Like an athlete tired after a marathon, 3-gatsu no Lion goes for its calmest episode yet right after its first shogi match. While preceding entries each advanced the story in their own way, this one is built on subtle hints alone, making it somewhat unsatisfying.
Last week ended on Hina crying. This week we find her in a completely different situation. She’s worried… about making a bento to reward the guy she likes after his big match tomorrow. While Rei is mechanically peeling chestnuts (the secret of why he’s so good at it lying in the first adverb), she’s busy disagreeing with Akari over how the bento should be. No matter how much they argue, the big sis agrees to hand her three thousand yen to make the most fulfilling bento known to mankind.
While this is all in good fun, what follows may be of greater interest. Rei accompanies Hina aon way to the convenience store, and talk about Akari and how she’ll make Rei into a fluffy ball soon enough. He seems somewhat skeptical; and knowing his situation, it’s easy to understand why. This is beautifully supported by the colors; the two of them walk below a deep blue sky, the streetlights giving the whole picture a colorful, saturated tone. But when Rei walks back home alone, the whole word is grey. This evidences what the Kawamoto family brings him: with them around, everything seems alive, a stark contrast from the colorless world he sees when facing himself.
The next morning… Hina is desperate. She can’t cook properly! And she’s forgotten to pick a dress! And she’s going to be late! It’s all a disaster. Meanwhile, Rei is breezily going through his shopping list. He seems to be in a good mood, for when he accidentally finds Hina’s middle school, he makes a lot of candid observations about Takahashi’s handsomeness and Hina’s support. But unfortunately, his demons are never far… the word “love” prompts dark recollections of a girl he may have loved, but who we imagine treated him awfully.
The mood swing definitely felt strange. A lighthearted scene abruptly turned dark, and returned to its original state in a matter of seconds. Maybe such was the intended effect: to unsettle us the way Rei’s mind is easily unsettled.
Under the romantic sunset, most adolescents are worried about stuffing their bellies after an exhausting match. That includes Takahashi, who pays Hina no mind. She can’t muster the courage to give the bento, and would have thrown it away if not for Rei. She opens up to him. She lacks confidence; she thinks Akari wouldn’t understand because all men would love to get a bento from her. But her? Her? Who would care for a packed lunch from someone as plain as her! She cries her insecurity away.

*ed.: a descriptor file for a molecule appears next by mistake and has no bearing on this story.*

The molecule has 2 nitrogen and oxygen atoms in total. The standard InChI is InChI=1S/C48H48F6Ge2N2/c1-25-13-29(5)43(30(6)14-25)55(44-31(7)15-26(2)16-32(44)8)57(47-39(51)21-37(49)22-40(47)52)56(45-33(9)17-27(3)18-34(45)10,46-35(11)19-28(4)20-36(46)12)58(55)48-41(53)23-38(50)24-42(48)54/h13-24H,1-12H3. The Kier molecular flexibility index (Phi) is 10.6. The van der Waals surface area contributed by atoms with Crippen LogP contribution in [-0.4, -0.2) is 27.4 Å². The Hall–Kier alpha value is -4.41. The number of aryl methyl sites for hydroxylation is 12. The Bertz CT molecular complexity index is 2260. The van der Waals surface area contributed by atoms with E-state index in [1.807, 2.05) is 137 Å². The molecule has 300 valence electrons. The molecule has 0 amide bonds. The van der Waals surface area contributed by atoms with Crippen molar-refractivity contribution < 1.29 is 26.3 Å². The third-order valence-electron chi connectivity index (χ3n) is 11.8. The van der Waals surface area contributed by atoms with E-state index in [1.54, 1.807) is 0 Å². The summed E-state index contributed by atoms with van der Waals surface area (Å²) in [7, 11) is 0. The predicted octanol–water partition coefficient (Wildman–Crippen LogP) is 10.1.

But Rei is incredibly apathetic; he doesn’t understand this mood swing he feels plain strange. For someone who allowed her to cry all she wanted a couple of nights ago, his response in this case is weirdly cold. He seems to have no grasp on the emotional struggles of love whatsoever. Perhaps that’s a result of having shut his heart away.
In the end, Akari proves the most understanding of all; referencing her own past experiences. Though after tasting the bento, both her and Rei silently agree that not giving it to Takahashi was a fortunate turn of events.
The next part is focused on Harunobu. He comes to Rei’s apartment at nine a.m. to test some shogi techniques. Rei is mildly annoyed by all this, but Harunobu’s flamboyance is too amusing to hate, and they decide on eating together.
Going through the restaurants, they run into Momo. Harunobu is an immediate success, as she mistakes him for a round creature from a famous anime. Yet he’s an even greater hit with Akari, who loves plump things so much she readily invites him for dinner. She, too, is in love – though we’ll reserve judgment on the quality of this feeling of hers as opposed to Hina’s…
This leads to much comedy, especially when Harunobu’s servant just magically finds where the boy is. Seems someone isn’t even aware they’re being watched. Hanaoka enters the house, and a merry night announces itself through a last frame that seems right out of a children’s book.
We are tempted to compliment this episode on being “subtle”. But there is a fine line between subtlety and underachievement; one this episode may have crossed. While still just as visually pleasing and conductive of a few nice tidbits of information on the cast, the lack of relevant drama made this spectacle feel somewhat empty. Hina’s first love may seem important, and there are some good moments from both her and Rei there, but it’s quickly dropped. The second part was mainly comedic and lacked any sort of meaningful information; while fun to watch, no one will come out of it wiser. 3-gatsu has been good so far, and surely one such episode doesn’t do much to diminish the show’s quality, but a subpar entry in such a strong series always feels frustrating.
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